Equipping Your Reimagine Journey
We were in Nazareth today. Not really in, but overlooking the city. I did some research before I came about the city that was Jesus' hometown as a boy. Here's what I discovered:
1. There were probably only about 120 or 150 people living there, and probably about 20 homes. Everybody there knew everything about everybody else. It was a small town.
2. The town was located in the base of the basin and was considered one of the most beautiful places in all of Galilee. From the bottom of the basin, the town was serene and isolated.
3. From the top of the hill above the town, you could see 30 miles in several directions. From there, you could see the plain of Megiddo (or Armageddon), Mount Carmel, twenty battlefields–sites of both victories like those of Barak and Gideon, and defeats like those of kings Saul and Josiah.
All that's great, but what does that teach us about Jesus. First, He was raised in a typical Jewish family and a large extended family. Everyone in town knew His business.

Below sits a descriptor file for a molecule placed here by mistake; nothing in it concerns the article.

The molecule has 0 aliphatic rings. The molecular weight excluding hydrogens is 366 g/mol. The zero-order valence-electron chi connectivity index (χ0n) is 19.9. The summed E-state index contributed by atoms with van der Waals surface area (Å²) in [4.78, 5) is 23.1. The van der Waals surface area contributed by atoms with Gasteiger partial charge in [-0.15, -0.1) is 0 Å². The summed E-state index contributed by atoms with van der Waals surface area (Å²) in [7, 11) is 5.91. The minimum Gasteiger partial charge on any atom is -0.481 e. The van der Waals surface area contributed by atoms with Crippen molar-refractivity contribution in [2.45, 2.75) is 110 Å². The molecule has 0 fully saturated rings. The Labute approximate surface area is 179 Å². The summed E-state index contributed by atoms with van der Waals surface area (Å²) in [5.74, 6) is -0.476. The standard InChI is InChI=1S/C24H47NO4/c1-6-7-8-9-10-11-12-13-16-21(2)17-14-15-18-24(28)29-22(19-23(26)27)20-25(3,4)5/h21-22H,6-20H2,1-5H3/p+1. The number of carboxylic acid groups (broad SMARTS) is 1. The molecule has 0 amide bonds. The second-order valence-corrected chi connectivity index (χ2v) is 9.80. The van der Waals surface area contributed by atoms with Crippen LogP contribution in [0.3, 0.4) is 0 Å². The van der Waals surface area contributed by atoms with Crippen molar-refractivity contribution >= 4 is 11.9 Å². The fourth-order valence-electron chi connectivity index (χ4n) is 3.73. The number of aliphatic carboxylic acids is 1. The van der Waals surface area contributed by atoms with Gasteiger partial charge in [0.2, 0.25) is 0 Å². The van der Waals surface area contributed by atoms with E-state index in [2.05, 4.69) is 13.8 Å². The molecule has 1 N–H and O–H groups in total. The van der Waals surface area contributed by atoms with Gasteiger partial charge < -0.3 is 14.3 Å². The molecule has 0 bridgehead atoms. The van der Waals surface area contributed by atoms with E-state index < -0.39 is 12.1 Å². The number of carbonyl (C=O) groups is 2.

Second, it must have been a "normal" Jewish childhood. He learned a skill from His father Joseph and He learned about His heavenly father from Joseph as well. He visited Jerusalem for feasts and times of worship. He worshipped weekly at the temple. It was a typical Jewish childhood.
Third, he experienced human relationships in Nazareth - both joys, and frustrations, and even humiliations.
How can we know this? Read Mark 6:1-4. Jesus' childhood was so normal that the people in his hometown that knew Him the best couldn't understand how He had learned so much about God. They knew Him only as the boy who belonged to Jospeh and Mary. And, they had never forgotten about His background. Otherwise, they would never have described Him as the son of Mary. They knew only His humanity and couldn't accept His divinity.
From Nazareth, Jesus left and went to the Judean desert to begin His ministry. Nazareth was the place of preparation, or growth, of beginning.
Today, Nazareth is a huge sprawling city with well over 100,000 residents. It's shared by Christians, Jews, and Muslims. How many still cannot recognize Jesus as who He is?